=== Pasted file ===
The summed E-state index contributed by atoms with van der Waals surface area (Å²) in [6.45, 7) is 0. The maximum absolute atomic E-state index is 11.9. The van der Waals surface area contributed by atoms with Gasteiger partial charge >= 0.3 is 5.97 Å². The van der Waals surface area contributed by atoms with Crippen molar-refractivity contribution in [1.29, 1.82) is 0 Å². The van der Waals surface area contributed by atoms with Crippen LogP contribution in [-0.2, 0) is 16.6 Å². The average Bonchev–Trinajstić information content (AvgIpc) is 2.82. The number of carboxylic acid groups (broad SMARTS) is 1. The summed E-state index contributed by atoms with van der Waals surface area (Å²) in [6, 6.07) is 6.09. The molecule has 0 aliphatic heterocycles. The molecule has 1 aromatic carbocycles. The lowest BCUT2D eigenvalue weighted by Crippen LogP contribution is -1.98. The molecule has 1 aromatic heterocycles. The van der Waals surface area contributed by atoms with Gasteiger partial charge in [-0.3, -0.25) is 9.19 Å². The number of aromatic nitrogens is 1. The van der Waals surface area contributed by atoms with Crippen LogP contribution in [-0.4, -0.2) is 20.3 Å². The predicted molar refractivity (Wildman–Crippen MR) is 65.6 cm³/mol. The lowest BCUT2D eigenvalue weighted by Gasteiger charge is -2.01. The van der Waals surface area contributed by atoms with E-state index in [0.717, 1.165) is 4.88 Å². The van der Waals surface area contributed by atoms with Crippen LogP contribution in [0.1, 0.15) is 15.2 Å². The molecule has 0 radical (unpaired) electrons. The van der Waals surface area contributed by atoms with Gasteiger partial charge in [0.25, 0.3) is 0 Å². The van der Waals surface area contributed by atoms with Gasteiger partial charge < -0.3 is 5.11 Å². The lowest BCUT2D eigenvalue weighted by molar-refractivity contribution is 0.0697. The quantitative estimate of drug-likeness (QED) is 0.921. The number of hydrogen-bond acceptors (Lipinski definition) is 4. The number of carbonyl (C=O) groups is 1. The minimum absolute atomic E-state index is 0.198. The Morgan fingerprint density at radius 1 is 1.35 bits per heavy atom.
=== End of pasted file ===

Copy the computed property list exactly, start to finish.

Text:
The summed E-state index contributed by atoms with van der Waals surface area (Å²) in [6.45, 7) is 0. The maximum absolute atomic E-state index is 11.9. The van der Waals surface area contributed by atoms with Gasteiger partial charge >= 0.3 is 5.97 Å². The van der Waals surface area contributed by atoms with Crippen molar-refractivity contribution in [1.29, 1.82) is 0 Å². The van der Waals surface area contributed by atoms with Crippen LogP contribution in [-0.2, 0) is 16.6 Å². The average Bonchev–Trinajstić information content (AvgIpc) is 2.82. The number of carboxylic acid groups (broad SMARTS) is 1. The summed E-state index contributed by atoms with van der Waals surface area (Å²) in [6, 6.07) is 6.09. The molecule has 0 aliphatic heterocycles. The molecule has 1 aromatic carbocycles. The lowest BCUT2D eigenvalue weighted by Crippen LogP contribution is -1.98. The molecule has 1 aromatic heterocycles. The van der Waals surface area contributed by atoms with Gasteiger partial charge in [-0.3, -0.25) is 9.19 Å². The number of aromatic nitrogens is 1. The van der Waals surface area contributed by atoms with Crippen LogP contribution in [-0.4, -0.2) is 20.3 Å². The predicted molar refractivity (Wildman–Crippen MR) is 65.6 cm³/mol. The lowest BCUT2D eigenvalue weighted by Gasteiger charge is -2.01. The van der Waals surface area contributed by atoms with E-state index in [0.717, 1.165) is 4.88 Å². The van der Waals surface area contributed by atoms with Crippen LogP contribution in [0.1, 0.15) is 15.2 Å². The molecule has 0 radical (unpaired) electrons. The van der Waals surface area contributed by atoms with Gasteiger partial charge in [0.25, 0.3) is 0 Å². The van der Waals surface area contributed by atoms with Gasteiger partial charge < -0.3 is 5.11 Å². The lowest BCUT2D eigenvalue weighted by molar-refractivity contribution is 0.0697. The quantitative estimate of drug-likeness (QED) is 0.921. The number of hydrogen-bond acceptors (Lipinski definition) is 4. The number of carbonyl (C=O) groups is 1. The minimum absolute atomic E-state index is 0.198. The Morgan fingerprint density at radius 1 is 1.35 bits per heavy atom.